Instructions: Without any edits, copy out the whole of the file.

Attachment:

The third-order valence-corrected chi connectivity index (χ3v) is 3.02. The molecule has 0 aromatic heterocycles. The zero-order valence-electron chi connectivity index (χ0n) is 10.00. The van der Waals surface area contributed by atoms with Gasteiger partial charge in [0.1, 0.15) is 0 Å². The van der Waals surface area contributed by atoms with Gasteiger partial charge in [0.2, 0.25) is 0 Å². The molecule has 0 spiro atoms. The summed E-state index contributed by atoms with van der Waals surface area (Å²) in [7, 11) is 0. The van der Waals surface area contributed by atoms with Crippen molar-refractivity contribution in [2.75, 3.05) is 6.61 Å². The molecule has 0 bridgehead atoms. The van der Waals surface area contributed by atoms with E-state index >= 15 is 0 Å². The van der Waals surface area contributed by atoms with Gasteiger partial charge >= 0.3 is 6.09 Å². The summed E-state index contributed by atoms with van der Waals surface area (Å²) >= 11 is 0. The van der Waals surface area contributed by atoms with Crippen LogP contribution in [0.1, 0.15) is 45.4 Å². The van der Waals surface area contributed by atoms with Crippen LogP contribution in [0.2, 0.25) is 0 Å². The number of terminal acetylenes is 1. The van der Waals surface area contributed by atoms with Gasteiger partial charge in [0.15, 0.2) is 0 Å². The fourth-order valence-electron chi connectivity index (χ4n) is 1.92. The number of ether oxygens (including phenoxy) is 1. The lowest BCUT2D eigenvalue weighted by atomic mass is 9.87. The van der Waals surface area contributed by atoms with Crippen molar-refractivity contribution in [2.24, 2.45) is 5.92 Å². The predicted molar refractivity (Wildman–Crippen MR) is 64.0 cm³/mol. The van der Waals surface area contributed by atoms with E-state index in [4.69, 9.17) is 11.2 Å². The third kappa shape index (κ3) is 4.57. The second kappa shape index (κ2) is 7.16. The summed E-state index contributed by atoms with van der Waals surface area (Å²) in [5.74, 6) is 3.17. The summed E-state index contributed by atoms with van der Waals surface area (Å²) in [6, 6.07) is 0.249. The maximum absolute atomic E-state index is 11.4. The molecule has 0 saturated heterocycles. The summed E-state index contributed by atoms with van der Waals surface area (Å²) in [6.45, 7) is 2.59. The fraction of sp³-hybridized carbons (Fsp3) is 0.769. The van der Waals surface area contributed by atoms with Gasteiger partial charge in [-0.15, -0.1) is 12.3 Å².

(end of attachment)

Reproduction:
The third-order valence-corrected chi connectivity index (χ3v) is 3.02. The molecule has 0 aromatic heterocycles. The zero-order valence-electron chi connectivity index (χ0n) is 10.00. The van der Waals surface area contributed by atoms with Gasteiger partial charge in [0.1, 0.15) is 0 Å². The van der Waals surface area contributed by atoms with Gasteiger partial charge in [0.2, 0.25) is 0 Å². The molecule has 0 spiro atoms. The summed E-state index contributed by atoms with van der Waals surface area (Å²) in [7, 11) is 0. The van der Waals surface area contributed by atoms with Crippen molar-refractivity contribution in [2.75, 3.05) is 6.61 Å². The molecule has 0 bridgehead atoms. The van der Waals surface area contributed by atoms with E-state index >= 15 is 0 Å². The van der Waals surface area contributed by atoms with Gasteiger partial charge >= 0.3 is 6.09 Å². The summed E-state index contributed by atoms with van der Waals surface area (Å²) >= 11 is 0. The van der Waals surface area contributed by atoms with Crippen LogP contribution in [0.1, 0.15) is 45.4 Å². The van der Waals surface area contributed by atoms with Crippen LogP contribution in [0.2, 0.25) is 0 Å². The number of terminal acetylenes is 1. The van der Waals surface area contributed by atoms with Gasteiger partial charge in [0.15, 0.2) is 0 Å². The fourth-order valence-electron chi connectivity index (χ4n) is 1.92. The number of ether oxygens (including phenoxy) is 1. The lowest BCUT2D eigenvalue weighted by atomic mass is 9.87. The van der Waals surface area contributed by atoms with Crippen molar-refractivity contribution in [2.24, 2.45) is 5.92 Å². The predicted molar refractivity (Wildman–Crippen MR) is 64.0 cm³/mol. The van der Waals surface area contributed by atoms with E-state index in [4.69, 9.17) is 11.2 Å². The third kappa shape index (κ3) is 4.57. The second kappa shape index (κ2) is 7.16. The summed E-state index contributed by atoms with van der Waals surface area (Å²) in [5.74, 6) is 3.17. The summed E-state index contributed by atoms with van der Waals surface area (Å²) in [6, 6.07) is 0.249. The maximum absolute atomic E-state index is 11.4. The molecule has 0 saturated heterocycles. The summed E-state index contributed by atoms with van der Waals surface area (Å²) in [6.45, 7) is 2.59. The fraction of sp³-hybridized carbons (Fsp3) is 0.769. The van der Waals surface area contributed by atoms with Gasteiger partial charge in [-0.15, -0.1) is 12.3 Å².